Elderly Feed

Unsplash+ in collaboration with Getty Images Tax season 2024 officially starts Monday, Jan. 29. Lots of taxpayers have already filled out their 1040 forms and are just waiting for the Internal Revenue Service to start processing them next week. Most of these early filers are expecting tax refunds. They also likely have relatively simple tax lives. Lucky them. Others, however, have more complicated tax and financial circumstances. These folks have more tax documents with details that must be transferred to their return forms and schedules. They also need to consider how their situations might affect their tax returns. Below is... Read more →


Tax season 2024 officially starts on Jan. 29, and millions of taxpayers are getting ready to deliver their returns that day to the Internal Revenue Service. Some, however, are asking a more basic question. Do I have to file a Form 1040 at all? The answer probably is yes. If you're asking the question, you likely made some money, and the Internal Revenue Code doesn't exempt much from taxation. But as with all things tax, there are exceptions. In some situations, Uncle Sam doesn't demand individuals file. Here's a look at whether you might be able to join that group... Read more →


To ensure you have the type of retirement you want, you must do some calculations, including figuring how your required minimum distributions fit in, financially and tax-wise. (Photo via Unsplash+ in collaboration with Getty Images) Retirement savings can make a big difference in how enjoyable your post-work years will be. If you have tax-deferred retirement accounts, those savings also present new tax responsibilities once you reach a certain age. Some money in a traditional IRA that's been out of the Internal Revenue Service's reach for years must be taken out as a required minimum distribution, or RMD. Uncle Sam also... Read more →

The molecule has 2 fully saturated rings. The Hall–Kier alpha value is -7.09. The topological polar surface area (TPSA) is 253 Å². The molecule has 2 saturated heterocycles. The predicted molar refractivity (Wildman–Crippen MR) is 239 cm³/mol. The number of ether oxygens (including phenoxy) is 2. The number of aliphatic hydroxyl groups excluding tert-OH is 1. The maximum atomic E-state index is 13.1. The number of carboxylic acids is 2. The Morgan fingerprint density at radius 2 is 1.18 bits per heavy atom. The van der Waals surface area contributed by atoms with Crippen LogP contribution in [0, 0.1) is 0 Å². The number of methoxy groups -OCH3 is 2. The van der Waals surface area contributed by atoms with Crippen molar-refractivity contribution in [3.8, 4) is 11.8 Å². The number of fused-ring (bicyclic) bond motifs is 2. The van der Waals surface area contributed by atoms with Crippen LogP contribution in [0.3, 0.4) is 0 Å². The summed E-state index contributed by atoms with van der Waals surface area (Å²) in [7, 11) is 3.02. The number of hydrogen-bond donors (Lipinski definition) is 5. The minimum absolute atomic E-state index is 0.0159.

Photo by Jon Tyson on Unsplash Taxes are all about the numbers, and this past week I've been posting inflation-adjusted figures that apply to a variety of tax provisions. Long-time readers know I parcel the numbers out in a 10-part series. But one of those posts, Part 3 on cost-of-living boosts in 2024 for tax-favored retirement savings plans, was published first because the Internal Revenue Service typically issues those adjustments first. Since that earlier Part 3 post hasn't gotten a sequential mention during this recent run of inflation series posts, I'm boosting it today. And I'm pulling out an item... Read more →